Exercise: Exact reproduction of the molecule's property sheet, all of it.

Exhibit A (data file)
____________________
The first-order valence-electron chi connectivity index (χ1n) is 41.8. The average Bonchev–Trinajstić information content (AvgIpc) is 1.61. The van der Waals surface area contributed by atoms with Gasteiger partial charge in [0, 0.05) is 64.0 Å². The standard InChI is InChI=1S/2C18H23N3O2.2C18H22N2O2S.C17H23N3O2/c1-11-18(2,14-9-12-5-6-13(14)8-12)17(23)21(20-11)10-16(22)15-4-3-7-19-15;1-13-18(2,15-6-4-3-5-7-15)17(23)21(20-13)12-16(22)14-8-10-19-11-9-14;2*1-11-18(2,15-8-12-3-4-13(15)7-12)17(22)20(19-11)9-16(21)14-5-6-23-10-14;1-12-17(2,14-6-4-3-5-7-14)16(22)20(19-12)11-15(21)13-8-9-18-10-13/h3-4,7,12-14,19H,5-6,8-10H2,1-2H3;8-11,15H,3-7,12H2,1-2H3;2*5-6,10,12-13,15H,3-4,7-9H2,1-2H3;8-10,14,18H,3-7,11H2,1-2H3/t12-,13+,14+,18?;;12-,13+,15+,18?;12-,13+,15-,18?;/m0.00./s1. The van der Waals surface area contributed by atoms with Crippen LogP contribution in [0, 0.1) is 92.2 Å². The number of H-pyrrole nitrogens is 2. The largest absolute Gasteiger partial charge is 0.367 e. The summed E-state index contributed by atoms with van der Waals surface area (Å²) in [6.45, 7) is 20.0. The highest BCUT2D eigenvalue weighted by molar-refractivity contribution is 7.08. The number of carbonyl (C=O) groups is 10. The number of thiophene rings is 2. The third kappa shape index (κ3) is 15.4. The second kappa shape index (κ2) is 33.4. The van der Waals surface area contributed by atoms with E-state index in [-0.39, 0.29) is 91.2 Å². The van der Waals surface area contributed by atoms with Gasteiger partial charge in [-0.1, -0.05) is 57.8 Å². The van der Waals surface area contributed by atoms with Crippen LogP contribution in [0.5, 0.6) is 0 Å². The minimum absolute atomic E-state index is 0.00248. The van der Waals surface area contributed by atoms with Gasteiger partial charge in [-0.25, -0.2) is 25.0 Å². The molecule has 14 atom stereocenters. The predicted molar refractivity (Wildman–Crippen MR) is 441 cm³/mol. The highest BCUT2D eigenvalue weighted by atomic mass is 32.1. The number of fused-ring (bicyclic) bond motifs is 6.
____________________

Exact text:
The first-order valence-electron chi connectivity index (χ1n) is 41.8. The average Bonchev–Trinajstić information content (AvgIpc) is 1.61. The van der Waals surface area contributed by atoms with Gasteiger partial charge in [0, 0.05) is 64.0 Å². The standard InChI is InChI=1S/2C18H23N3O2.2C18H22N2O2S.C17H23N3O2/c1-11-18(2,14-9-12-5-6-13(14)8-12)17(23)21(20-11)10-16(22)15-4-3-7-19-15;1-13-18(2,15-6-4-3-5-7-15)17(23)21(20-13)12-16(22)14-8-10-19-11-9-14;2*1-11-18(2,15-8-12-3-4-13(15)7-12)17(22)20(19-11)9-16(21)14-5-6-23-10-14;1-12-17(2,14-6-4-3-5-7-14)16(22)20(19-12)11-15(21)13-8-9-18-10-13/h3-4,7,12-14,19H,5-6,8-10H2,1-2H3;8-11,15H,3-7,12H2,1-2H3;2*5-6,10,12-13,15H,3-4,7-9H2,1-2H3;8-10,14,18H,3-7,11H2,1-2H3/t12-,13+,14+,18?;;12-,13+,15+,18?;12-,13+,15-,18?;/m0.00./s1. The van der Waals surface area contributed by atoms with Crippen LogP contribution in [0, 0.1) is 92.2 Å². The number of H-pyrrole nitrogens is 2. The largest absolute Gasteiger partial charge is 0.367 e. The summed E-state index contributed by atoms with van der Waals surface area (Å²) in [6.45, 7) is 20.0. The highest BCUT2D eigenvalue weighted by molar-refractivity contribution is 7.08. The number of carbonyl (C=O) groups is 10. The number of thiophene rings is 2. The third kappa shape index (κ3) is 15.4. The second kappa shape index (κ2) is 33.4. The van der Waals surface area contributed by atoms with E-state index in [-0.39, 0.29) is 91.2 Å². The van der Waals surface area contributed by atoms with Gasteiger partial charge in [-0.1, -0.05) is 57.8 Å². The van der Waals surface area contributed by atoms with Crippen LogP contribution in [0.5, 0.6) is 0 Å². The minimum absolute atomic E-state index is 0.00248. The van der Waals surface area contributed by atoms with Gasteiger partial charge in [-0.25, -0.2) is 25.0 Å². The molecule has 14 atom stereocenters. The predicted molar refractivity (Wildman–Crippen MR) is 441 cm³/mol. The highest BCUT2D eigenvalue weighted by atomic mass is 32.1. The number of fused-ring (bicyclic) bond motifs is 6.